Success and Failure

I would love to report that this success was only a result of ambition and intellectual acumen, but in reality my behavior and grades were also a defense mechanism, a way to feel less scared about “doing it wrong” and displeasing someone. You can imagine the ways in which I was then triggered when my little girl described the above scene at camp.
— Natalie Christensen

by Natalie Christensen

This is a story of success and failure.

Our youngest went to her first camp recently, a week of mornings at a local farm. She’d never done such a thing before, and was thrilled and nervous. We knew she would love it, she knew she would love it, but sometimes starting a new thing is tough, so I lingered at drop-off until she gave me the “all-clear”. I saw her take a deep breath and slip into the crowd. I took a deep breath too, my heart running circles in my chest.

I watched the clock all morning, and when I went to pick her up, I ran from the car to the barn. There she was! Grinning from ear to ear, her ball cap askew, her knees dirty. She was pumped—proud of her achievement, jazzed about the weeding, harvesting, and cooking she had done, beaming with joy. 

She was a girl over the moon.

On the way home, almost as an after-thought, she mentioned some writing the kids had done, copying down recipes they were using in order to re-create them at home. She said that the other kids were faster at this task, that their handwriting was neater, and that she didn’t have time to finish like they did. Again my heart started running in circles, a new anxiety fueling it’s frantic pace.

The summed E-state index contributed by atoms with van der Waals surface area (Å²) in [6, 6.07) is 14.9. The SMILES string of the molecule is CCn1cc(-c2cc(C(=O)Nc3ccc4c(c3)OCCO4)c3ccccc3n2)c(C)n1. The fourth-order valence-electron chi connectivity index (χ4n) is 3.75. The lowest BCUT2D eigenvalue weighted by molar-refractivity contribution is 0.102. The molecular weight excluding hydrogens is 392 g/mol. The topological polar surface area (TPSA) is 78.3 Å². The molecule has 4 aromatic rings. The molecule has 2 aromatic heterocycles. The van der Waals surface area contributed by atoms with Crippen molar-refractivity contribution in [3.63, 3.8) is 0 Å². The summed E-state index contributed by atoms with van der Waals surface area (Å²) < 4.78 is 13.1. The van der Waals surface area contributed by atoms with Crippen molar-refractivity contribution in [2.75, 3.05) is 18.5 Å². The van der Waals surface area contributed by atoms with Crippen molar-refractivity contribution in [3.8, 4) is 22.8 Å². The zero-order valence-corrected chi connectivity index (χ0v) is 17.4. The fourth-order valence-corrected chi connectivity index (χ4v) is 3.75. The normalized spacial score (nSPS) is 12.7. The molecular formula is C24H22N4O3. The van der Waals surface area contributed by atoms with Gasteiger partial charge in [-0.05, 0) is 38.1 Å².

Growing up, I was what teachers called a “model student”. I finished every task on time and in perfect form. I would love to report that this success was only a result of ambition and intellectual acumen, but in reality my behavior and grades were also a defense mechanism, a way to feel less scared about “doing it wrong” and displeasing someone. You can imagine the ways in which I was then triggered when my little girl described the above scene at camp. 

According to Echo, recognizing that she felt great stress and nervousness about writing in this context, and determined to have the most fun possible at camp, she sought help. Apparently she approached the camp leader and said: “Um, I’m homeschooled? And so far I have been interested in other things more than writing? So I have less practice than the other kids? And so I am slower? Do you mind helping me finish my recipe?” The leader responded with tenderness, eagerness, and warmth, and together they formed a plan in which Echo would write at her own pace and then, if time was limited, the leader would help her finish. 

My inner turmoil was at such a fevered pitch during this re-telling that I translated her words into this: I am academically behind others of my own age and because of this I struggled greatly at camp. I had a hard time. Also, you weren’t there to help me.

This is what she actually said, (in paraphrase): 

  • I am completely emotionally secure and aware. 
  • I trust my own academic development to unfold as it should, on it’s own time. 
  • I recognized my goal of having fun was being thwarted by feelings of stress, and I developed a creative solution.  
  • I trust my caregivers and know that I can turn to them for help. 
  • I formed a solid connection with my camp leader by being honest and seeking assistance.